The polar bear is the largest living land carnivore in the world today, with adult males growing up to 2.6 meters in length. The most well known of all bears, the polar bear is immediately recognisable from the distinctive white colour of its thick fur. A polar bear is so well insulated that its body heat is virtually invisible to a heat sensor. The only unfurred parts of the body are the foot pads and the tip of its nose, which are black, revealing the dark colour of the skin underneath the pelt. The neck of the polar bear is longer than in other species of bears, and the elongated head has small ears. Polar bears have large strong limbs and huge forepaws which are used as paddles for swimming. The toes are not webbed, but are excellent for walking on snow as they bear non-retractable claws which dig into the snow like ice-picks. The soles of the feet also have small projections and indents which act like suction cups and help this bear to walk on ice without slipping. Females are about half the size of males.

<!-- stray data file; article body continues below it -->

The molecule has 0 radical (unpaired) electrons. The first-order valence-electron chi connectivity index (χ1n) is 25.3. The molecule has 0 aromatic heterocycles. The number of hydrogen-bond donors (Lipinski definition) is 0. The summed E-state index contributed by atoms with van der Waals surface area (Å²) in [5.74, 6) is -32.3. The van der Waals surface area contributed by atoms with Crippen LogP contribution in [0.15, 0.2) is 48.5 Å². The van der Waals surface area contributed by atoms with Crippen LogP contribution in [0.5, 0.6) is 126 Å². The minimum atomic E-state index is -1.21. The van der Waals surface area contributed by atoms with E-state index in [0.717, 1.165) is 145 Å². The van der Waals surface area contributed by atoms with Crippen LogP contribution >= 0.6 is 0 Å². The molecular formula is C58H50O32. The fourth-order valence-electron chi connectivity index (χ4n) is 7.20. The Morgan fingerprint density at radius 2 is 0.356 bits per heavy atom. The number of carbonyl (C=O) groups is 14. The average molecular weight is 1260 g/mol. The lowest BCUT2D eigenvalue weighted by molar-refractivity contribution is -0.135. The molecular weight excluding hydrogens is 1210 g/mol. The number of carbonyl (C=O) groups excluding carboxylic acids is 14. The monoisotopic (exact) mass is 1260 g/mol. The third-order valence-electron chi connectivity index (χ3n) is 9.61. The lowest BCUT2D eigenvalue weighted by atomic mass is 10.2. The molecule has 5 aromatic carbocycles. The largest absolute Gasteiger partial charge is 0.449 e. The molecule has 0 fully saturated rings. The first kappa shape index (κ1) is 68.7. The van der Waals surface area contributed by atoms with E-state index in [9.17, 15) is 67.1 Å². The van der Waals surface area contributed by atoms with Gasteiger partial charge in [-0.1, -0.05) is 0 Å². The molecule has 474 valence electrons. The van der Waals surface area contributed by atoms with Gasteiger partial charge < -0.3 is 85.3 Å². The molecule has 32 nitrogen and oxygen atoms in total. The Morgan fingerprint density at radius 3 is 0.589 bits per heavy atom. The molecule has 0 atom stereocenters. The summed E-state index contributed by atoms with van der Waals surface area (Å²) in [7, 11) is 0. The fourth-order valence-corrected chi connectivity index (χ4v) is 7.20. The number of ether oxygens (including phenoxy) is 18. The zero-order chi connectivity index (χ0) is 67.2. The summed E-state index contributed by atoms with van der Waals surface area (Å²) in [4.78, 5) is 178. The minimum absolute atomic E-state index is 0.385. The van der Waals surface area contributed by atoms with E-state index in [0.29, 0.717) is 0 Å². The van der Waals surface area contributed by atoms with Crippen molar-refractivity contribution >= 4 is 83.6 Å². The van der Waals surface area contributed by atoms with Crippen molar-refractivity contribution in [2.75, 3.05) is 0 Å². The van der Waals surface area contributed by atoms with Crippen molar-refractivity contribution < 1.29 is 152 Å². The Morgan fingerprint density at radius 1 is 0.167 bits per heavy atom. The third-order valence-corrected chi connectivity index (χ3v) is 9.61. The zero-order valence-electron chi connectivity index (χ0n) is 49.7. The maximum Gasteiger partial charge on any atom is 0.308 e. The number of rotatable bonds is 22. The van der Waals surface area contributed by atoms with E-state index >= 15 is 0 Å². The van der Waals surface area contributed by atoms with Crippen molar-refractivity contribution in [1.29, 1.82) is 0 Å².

Polar bears feed primarily on ringed seals. Bearded seals are taken less often than ringed seals, but are important prey items. Polar bears also eat harp seals and hooded seals, and they scavenge on carcasses of caribou, musk-oxen, whale, walrus (usually pups) and seal. They occasionally eat mammals such as Svalbard reindeer and lemmings, as well as birds, eggs, lichens, moss, berries, grass and kelp.